5. cutlunch

    cutlunch Active Member

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    Thanks Peter for your thoughts. The main use is for activities done in the theatre such as dance, talent quests etc. Idealy people would supply the original music cd's but as you have demonstrated people are using CD-R's a lot now.

    I can remember at another school I worked at, during a music assessment concert a guitarist had a backing track he had burned. It wouldn't work in the music department's boom box but did in the theatre's CD player.

    So I am thinking ahead because there is a week of Fesitival of the Arts activities coming up and I wan't to minimise as many problems as possible.

    That piece about more errors is probably why I was thinking about using lower speeds.

    I have been playing with my laptop it's lowest writing speed is 4x. I also wrote at 24x and there seem to be no problems in my stereo. I have just brought an old CD player off TradeMe ( Our equivalent to E-Bay) I still have to get it. It will interesting to see if it will play CD-R's. It is an old SONY CDP-397 Single Disc Player, has anyone used one?

    Thanks again for your comments Peter . I always find your posts well worth reading.
     
  6. techieman33

    techieman33 Well-Known Member

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    I've never heard of burning speed being a problem with cd-r's. And i've never had any problems using cheap cd-r's either. They're all pretty much the same, except for the label.
     
  7. propmonkey

    propmonkey Well-Known Member

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    when i first got a cd burner and cd-r's about 4 years ago i couldnt write at 16x, the fast it would work and screw up the cd was 4x.
     
  8. Peter

    Peter Well-Known Member

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    If that is how you are using them, i am almost sure you are always going to have problems with people still messing it up. most people out there dont know how to change their burn speed and things like that. It's really annoying I agree, my way arround it is to run all sound eather directly off my laptop, or put it on the laptop and then burn a master CD that I know will work. that saves me having to juggle CDs as well as just about ensureing that it works. My laptop (and most others now-a-days) are powerful enough to be copying one track to the harddrive while it plays back another track from the harddrive. I do this all the time when i am filling in as the school DJ and even occasionally during talent shows (although for talent shows I insist on having a copy of any and all music at least 2 days ahead of time so i can put it all on my comptuer and orgainize it and make sure it works..... if i ask for it two days in advance, it usualy gets to me two hours before the show... but that's better then during the show)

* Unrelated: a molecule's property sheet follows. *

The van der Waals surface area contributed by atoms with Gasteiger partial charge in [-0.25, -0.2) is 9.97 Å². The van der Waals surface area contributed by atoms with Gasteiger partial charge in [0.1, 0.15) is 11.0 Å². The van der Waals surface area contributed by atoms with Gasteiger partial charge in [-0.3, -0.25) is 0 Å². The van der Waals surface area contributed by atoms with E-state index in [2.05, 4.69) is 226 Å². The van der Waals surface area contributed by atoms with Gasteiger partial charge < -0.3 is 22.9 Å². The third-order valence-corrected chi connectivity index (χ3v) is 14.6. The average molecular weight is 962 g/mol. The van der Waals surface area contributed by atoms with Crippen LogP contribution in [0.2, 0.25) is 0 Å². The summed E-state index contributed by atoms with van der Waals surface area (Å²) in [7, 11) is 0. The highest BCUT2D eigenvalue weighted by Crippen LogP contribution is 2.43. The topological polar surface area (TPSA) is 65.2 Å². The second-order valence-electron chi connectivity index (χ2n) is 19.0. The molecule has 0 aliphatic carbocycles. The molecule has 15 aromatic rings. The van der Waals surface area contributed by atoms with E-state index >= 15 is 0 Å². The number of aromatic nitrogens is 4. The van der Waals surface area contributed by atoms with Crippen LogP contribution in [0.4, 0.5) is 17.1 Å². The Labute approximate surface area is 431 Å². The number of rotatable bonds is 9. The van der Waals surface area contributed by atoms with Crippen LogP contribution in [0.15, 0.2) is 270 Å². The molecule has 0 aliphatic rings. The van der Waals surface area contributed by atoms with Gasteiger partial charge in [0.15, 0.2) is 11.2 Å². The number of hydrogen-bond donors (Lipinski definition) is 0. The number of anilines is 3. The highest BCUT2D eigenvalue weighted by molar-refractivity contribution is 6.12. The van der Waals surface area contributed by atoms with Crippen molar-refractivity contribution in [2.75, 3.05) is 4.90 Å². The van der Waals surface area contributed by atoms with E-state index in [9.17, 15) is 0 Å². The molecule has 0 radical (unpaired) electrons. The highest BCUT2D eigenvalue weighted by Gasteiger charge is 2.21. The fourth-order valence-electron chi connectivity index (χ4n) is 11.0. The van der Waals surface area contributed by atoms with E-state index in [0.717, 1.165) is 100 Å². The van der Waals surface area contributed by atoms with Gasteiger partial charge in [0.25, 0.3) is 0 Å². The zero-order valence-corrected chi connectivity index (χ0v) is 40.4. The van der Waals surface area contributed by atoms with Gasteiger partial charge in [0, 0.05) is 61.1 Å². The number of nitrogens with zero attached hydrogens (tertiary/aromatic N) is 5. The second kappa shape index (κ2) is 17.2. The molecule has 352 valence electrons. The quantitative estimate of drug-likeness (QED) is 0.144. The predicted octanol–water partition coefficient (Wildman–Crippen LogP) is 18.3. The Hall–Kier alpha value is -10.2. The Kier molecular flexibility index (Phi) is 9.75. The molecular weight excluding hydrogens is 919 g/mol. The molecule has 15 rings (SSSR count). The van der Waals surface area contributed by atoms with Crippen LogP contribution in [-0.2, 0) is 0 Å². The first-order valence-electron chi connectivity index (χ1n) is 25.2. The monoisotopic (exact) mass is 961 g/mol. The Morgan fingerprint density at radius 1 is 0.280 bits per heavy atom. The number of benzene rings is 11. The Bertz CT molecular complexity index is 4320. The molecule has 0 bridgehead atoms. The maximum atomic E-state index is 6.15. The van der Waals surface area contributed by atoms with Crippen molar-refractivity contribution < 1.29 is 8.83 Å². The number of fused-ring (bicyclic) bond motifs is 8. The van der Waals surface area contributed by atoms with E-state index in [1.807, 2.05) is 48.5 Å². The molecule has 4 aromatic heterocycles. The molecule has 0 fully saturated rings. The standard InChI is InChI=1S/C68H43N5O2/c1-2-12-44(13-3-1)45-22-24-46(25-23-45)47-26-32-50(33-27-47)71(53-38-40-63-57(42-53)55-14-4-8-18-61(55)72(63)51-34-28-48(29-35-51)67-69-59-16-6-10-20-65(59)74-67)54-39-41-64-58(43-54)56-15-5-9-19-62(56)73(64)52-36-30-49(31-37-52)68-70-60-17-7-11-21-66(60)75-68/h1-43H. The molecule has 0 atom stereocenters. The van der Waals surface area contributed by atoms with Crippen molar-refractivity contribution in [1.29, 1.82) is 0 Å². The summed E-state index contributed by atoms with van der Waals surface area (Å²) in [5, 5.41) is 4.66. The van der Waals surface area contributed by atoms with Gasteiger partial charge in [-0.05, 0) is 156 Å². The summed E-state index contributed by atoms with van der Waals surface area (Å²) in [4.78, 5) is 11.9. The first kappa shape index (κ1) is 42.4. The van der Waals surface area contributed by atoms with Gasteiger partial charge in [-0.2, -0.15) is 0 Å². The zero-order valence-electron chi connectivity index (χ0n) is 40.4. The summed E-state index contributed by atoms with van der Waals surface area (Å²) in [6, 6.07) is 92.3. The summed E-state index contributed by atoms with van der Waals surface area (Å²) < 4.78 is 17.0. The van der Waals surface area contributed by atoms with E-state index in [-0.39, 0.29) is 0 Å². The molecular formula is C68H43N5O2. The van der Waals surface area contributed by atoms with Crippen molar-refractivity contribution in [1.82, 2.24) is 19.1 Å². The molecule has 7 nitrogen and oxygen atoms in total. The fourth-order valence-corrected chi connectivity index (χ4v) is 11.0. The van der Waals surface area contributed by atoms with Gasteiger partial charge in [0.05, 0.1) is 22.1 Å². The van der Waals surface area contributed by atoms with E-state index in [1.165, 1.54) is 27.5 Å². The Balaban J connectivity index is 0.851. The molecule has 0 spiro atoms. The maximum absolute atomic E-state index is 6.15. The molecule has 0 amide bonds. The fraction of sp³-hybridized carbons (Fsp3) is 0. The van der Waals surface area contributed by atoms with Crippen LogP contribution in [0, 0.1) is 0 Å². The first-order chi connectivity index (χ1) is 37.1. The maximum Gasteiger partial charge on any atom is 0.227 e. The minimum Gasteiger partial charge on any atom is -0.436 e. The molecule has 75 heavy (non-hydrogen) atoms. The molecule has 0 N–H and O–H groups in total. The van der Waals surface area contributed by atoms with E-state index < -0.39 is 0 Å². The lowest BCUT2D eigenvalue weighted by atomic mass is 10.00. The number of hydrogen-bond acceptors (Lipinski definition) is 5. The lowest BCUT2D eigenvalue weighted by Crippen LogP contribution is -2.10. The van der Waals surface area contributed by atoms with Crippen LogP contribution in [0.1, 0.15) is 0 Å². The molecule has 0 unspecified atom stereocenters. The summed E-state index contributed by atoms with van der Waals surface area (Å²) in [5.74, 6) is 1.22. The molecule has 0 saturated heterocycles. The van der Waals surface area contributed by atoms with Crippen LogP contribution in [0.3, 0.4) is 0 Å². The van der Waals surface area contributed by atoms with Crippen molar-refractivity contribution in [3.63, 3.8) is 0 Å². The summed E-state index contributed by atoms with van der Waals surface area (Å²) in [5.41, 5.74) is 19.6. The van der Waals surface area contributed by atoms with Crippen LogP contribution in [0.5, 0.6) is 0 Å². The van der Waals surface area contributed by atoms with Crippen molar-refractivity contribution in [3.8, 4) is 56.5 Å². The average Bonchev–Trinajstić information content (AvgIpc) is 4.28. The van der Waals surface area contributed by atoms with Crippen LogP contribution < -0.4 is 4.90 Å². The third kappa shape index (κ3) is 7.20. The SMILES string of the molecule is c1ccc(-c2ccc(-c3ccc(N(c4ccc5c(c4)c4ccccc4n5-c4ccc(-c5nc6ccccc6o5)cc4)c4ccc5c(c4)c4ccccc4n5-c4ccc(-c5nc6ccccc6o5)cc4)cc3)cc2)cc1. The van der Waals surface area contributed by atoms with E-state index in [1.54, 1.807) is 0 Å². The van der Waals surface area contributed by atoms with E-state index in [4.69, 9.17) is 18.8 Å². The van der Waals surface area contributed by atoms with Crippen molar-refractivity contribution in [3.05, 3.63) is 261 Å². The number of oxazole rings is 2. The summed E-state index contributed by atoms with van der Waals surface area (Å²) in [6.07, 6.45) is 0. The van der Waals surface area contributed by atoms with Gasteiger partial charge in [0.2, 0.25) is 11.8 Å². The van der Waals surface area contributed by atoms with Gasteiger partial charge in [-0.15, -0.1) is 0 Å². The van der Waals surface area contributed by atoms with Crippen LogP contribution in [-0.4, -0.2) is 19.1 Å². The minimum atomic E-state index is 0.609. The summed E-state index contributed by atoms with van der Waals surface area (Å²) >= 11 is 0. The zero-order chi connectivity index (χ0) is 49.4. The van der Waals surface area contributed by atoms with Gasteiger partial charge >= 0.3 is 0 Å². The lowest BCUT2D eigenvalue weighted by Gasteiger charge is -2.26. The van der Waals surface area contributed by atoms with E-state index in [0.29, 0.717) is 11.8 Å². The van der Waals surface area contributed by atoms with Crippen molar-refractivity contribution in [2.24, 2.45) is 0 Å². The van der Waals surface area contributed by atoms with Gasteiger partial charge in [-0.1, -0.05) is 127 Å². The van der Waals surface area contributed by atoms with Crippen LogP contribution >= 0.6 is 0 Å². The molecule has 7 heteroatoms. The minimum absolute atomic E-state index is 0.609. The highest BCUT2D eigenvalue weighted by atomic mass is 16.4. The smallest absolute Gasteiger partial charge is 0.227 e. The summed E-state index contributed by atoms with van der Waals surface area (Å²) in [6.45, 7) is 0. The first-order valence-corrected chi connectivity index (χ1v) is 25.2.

I am not sure if that is at all what you want to hear, but it has been my way around that problem b/c i dont think you are ever going to be able to get everyone to abide by this polocy.

    Techieman, I have also read that alot of the difference between good cds and cheap cds also can come about over time, with the cheaper ones deteriortating faster.... I dont remember where I read this, but it was probably in one of the computer e-zines (magazine but online) I get.
     
  9. techieman33

    techieman33 Well-Known Member

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    Ya, they might, I wouldn't know, I usually only burn cd's to listen to back and forth between school and home, and they usually just get pitched, or ride around in the back of my car all scratched up after a week or 2. If I back anything up it's to dvd. I couldn't imagine backing up all of my music to cd, it would take 65 cd's, to burn it all as mp3's, and I can fit it all on 10 dvd's. It makes finding everything a whole lot easier.
     
  10. VipermanGTX

    VipermanGTX Member

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    I agree.